Although herpes is one of the most common STIs in the world, it's still very much a taboo health condition.
Perhaps it’s the stigma that makes herpes uniquely devastating to be on the receiving end of, or maybe it's its permanency. But whatever it is, it's apparent that herpes carries a unique psychological burden, made worse by the fact that many of us refuse to talk about it.
So, let's talk about it.
What is herpes? How do you get it and what are the treatment options? Read as we answer all your questions about this STI.
Oral vs genital herpes — What’s the difference?
Not much actually.
Herpes, or herpes simplex virus (HSV), is an infection that can cause painful blisters and sores, and there are 2 main types of the virus:
- Herpes simplex virus type 1 (HSV1) is responsible for oral herpes (think cold sores and fever blisters), although it can also occur in the genital area. It is super common and around 75% of Australians carry it .
- Herpes simplex virus type 2 (HSV2) is less common, affecting around 12% of the Australian population . It almost always affects the genitals and tends to be more severe too. Interestingly, HSV2 is more common in women, though this might only reflect a greater chance of diagnosis through regular cervical screening and pregnancy checkups.
What are the symptoms of herpes?
Many people with herpes won’t find out that they have it until years later, as the virus can lie dormant for a long period of time, leading to very mild symptoms (or even no symptoms at all). This is perhaps why it is so easily spread — because many people don’t realise they have it.
Having said that, some of the most common symptoms of oral herpes include:
- Itchiness/tingling sensation around the lips (typically before the blisters form)
- Redness and swelling
- Painful blisters around the lips, under the nose, or inside your mouth (which eventually turn into sores)
As for genital herpes symptoms, it's common to experience:
- Painful blisters on the genital area
- Itchiness around the genital area
- Small bumps around the genitals and anus
- Discharge from the vagina and urethra
- Pain while peeing
During the first outbreak, you may also notice flu-like symptoms, like fever, headache, and muscle aches.
How do you get genital herpes?
Genital herpes is contracted during sex and it spreads through fluids from the genitals or mouth.
Herpes can also be passed via nips and cuts on the body, which you can come into contact with during sex. For this reason, although condoms lower your risk, they don't completely eliminate it.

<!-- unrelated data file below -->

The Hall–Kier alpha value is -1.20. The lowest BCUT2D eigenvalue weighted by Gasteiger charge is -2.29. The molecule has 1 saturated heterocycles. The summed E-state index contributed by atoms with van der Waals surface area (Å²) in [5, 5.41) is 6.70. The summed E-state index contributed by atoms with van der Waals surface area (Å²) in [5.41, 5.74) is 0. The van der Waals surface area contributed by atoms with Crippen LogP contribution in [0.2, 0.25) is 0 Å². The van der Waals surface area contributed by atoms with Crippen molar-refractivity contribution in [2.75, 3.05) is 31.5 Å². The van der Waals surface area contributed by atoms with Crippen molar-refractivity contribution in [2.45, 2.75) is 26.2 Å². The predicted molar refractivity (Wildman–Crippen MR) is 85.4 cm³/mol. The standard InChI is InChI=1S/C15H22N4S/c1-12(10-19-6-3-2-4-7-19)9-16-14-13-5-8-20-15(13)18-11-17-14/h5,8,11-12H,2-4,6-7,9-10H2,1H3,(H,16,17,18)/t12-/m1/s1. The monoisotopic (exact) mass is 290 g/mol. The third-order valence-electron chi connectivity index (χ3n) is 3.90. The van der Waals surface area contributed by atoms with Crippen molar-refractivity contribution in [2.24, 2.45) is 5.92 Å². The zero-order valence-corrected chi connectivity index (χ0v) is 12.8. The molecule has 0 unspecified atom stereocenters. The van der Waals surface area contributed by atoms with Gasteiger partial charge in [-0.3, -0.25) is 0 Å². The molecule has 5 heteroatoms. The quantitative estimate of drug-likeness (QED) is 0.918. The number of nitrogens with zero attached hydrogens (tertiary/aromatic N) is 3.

In short, if you have skin-to-skin contact with someone who has the herpes virus, you can get it. This can be when your genitals or mouth touch theirs during vaginal, anal, or oral sex.
Can genital herpes affect fertility?
Having herpes doesn't automatically make you infertile. It can, however, impact your chances of getting pregnant for 2 reasons. One is simply that having herpes can make it trickier to have unprotected sex, particularly during an outbreak. The other is that in men, genital herpes can reduce sperm count .
However, it is still very much possible to conceive even if you or your partner have herpes and you can always reach out to your doctor or fertility specialist for professional support.
Can you treat herpes?
Yes — both oral and genital herpes can be treated, although they are lifelong conditions and at present there is no known cure. Treatment options include:
Antiviral medication can reduce the severity of the initial genital herpes infection and decrease the pain and discomfort of symptoms. Daily use can also reduce the frequency and severity of future outbreaks.
Pilot offers 2 easy treatment options, available for men and women struggling with herpes sores around the mouth or the genital area.
One is a suppressive treatment that reduces recurrences by 80% and transmission risk by 50%, while the other is a one-off course of antivirals to shorten the duration of a current outbreak and lessen the severity of the symptoms.
Take Pilot's text-based questionnaire today to get a personalised treatment plan made just for you and discreetly delivered to your door.
Taking medication doesn't mean that your risk of infecting a sexual partner is completely gone. It's possible to pass the infection even when you're not suffering a breakout, so using condoms at all times is recommended. During a breakout, someone with herpes will be likely to spread the virus, so it's best to avoid sex altogether.
There are also some home remedies you can try to reduce irritation and relieve uncomfortable symptoms (although it's recommended that you consult your doctor before trying these).
- Apply a cold compress or ice pack on the area to reduce swelling and itchiness — just make sure never to put ice directly on your skin
- Take a sitz bath in lightly salted water
- Use an aloe vera gel for a soothing effect
- Drink lemon balm tea or apply lemon balm oil on the skin 
Your diet matters too, and eating nutritious foods will boost your immune system and help your body respond to the herpes virus:
- Zinc can reduce the number of outbreaks 
- Vitamin C can accelerate the healing process and extend the time between outbreaks 
- Protein, vitamin B, and omega-3 acids can improve your body's immune response
Herpes is a lot more common than most of us think, affecting over 400 million people worldwide.
If you have it, you're not alone, and talking about it shouldn't make you feel ashamed. With the right medication, an open and honest approach, and some good knowledge of the virus, you can still maintain a healthy sex life and live just like anyone else.
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